halberd in Wiktionary
  1. Godenbak // Encyclopedic Dictionary of Brockhaus and Efron: in 86 volumes (82 volumes and 4 additional). - St. Petersburg, 1890-1907.
  2. Hall, James.
    Dictionary of Plots and Symbols in Art = James Hall, Kenneth Clark. Dictionary of Subjects and Symbols in Art / Transl. from English and introductory article by A. Maikapara. - M.: "Kron-press", 1996. - 656 p. — 15,000 copies. — ISBN 5-323-01078-6. P. 55
  3. Ill. 182. Sergeant of the Infantry Regiment from 1700 to 1720. The view depicts the Marienburg Fortress in Livonia, conquered by Russian troops in 1702 // Historical description of clothing and weapons of Russian troops, with drawings, compiled by the highest order: in 30 volumes, in 60 books. / Ed. A. V. Viskovatova.

An old but true weapon

The history of the S-125 air defense system dates back to 1955, when the Soviet Union began developing means of combating potential enemy aircraft at altitudes of up to 20 km and destruction ranges of up to 25 km. In 1961, the complex was put into service. At that time, its characteristics were impressive: the S-125 could hit an aerial target flying at speeds of up to 550 m/s with two missiles with a probability of 0.98.

The “baptism of fire” of the S-125 air defense system took place in 1970 on the Sinai Peninsula. Photo

In real combat conditions in Vietnam and the Middle East, this air defense system proved to be a very effective air defense weapon, especially for destroying low-flying targets. In Soviet times, it was quite widely exported and is still in service with the armies of more than 35 states (about 400 complexes), including former Soviet republics, countries of Eastern Europe and foreign countries.

The Pechora air defense system was used during the Arab-Israeli war in October 1973. Then Syrian and Egyptian troops fired 305 missiles and hit 54 aircraft. It was used to combat enemy air in a number of military conflicts over the last two decades (including in the Persian Gulf and the Balkans). During the fighting in Yugoslavia in 1999, two Pechora air defense missiles shot down an American F-117 Nighthawk aircraft built using stels technology.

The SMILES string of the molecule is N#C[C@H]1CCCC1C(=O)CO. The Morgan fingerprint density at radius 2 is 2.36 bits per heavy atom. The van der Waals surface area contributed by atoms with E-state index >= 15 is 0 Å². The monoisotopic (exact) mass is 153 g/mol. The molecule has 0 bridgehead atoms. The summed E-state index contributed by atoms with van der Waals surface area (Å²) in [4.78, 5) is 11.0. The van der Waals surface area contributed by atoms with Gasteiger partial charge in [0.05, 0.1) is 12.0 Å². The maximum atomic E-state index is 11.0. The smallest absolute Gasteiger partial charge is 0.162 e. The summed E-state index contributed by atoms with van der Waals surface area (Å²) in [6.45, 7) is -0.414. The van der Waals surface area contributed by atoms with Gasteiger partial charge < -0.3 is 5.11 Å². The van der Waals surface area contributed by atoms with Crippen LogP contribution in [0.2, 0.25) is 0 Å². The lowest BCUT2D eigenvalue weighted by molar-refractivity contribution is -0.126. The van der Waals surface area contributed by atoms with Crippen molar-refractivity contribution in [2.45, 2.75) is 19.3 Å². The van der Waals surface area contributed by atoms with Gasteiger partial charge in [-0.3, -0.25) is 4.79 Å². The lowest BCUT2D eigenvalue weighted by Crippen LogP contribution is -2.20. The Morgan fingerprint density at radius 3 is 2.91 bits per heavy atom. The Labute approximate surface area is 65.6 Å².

Long service life and experience in combat use of the Pechora air defense system have shown that, despite its significant service life, the complex has a large modernization reserve. This, along with well-established tactical techniques and the presence of well-trained combat and technical personnel, made it possible to speak about the effectiveness of extending its service life in the context of the limited capabilities of the defense budgets of potential customers from among poor developing countries.

Many experts consider the defeat of Libya by a coalition of Western countries to be a direct impetus for revival in the segment of the world market offering programs for modernization of Soviet-made air defense systems and systems. Then, already in the first days of the operation, coalition aircraft almost completely suppressed the air defense of Muammar Gaddafi. First of all, because it no longer met the requirements of modern warfare.

This circumstance forced a number of countries that had been postponing the rearmament of their air defense forces to find funds for their modernization, putting value for money at the forefront.


  • Halberd // Encyclopedic Dictionary of Brockhaus and Efron: in 86 volumes (82 volumes and 4 additional). - St. Petersburg, 1890-1907.
Slashing Boarding Ax · Battle Ax · Beard Ax · Brodex · Valashka · Lochaberaxt · Battle Scythe · Celt · Palstab · Ax · Sagaris · Mace Ax · Chasing (axe) · Francis
Piercing-slashing Halberd · Berdysh · Voulge · Glaive · Kuza · Siege knife · Siege knife · Palm · Polex · Sovnya
Impact-crushing War hammer · Beam · Buzdygan · Mace · Klevets · Multi-bladed mace · Morgenstern · Pernach · Chasing · Shestoper
Throwing Angon · Dart · Jid · Sulitsa · Pilum · Lancea · Soliferrum · Plumbata · Falarica
Other Gaff · Berdysh gun · Combat grip · Guizarma · Lucerne hammer · Mancatcher · Tournament spear · Swedish feather
Note: The template does not include hunting weapons or polearms from other regions of the world
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Excerpt characterizing the Halberd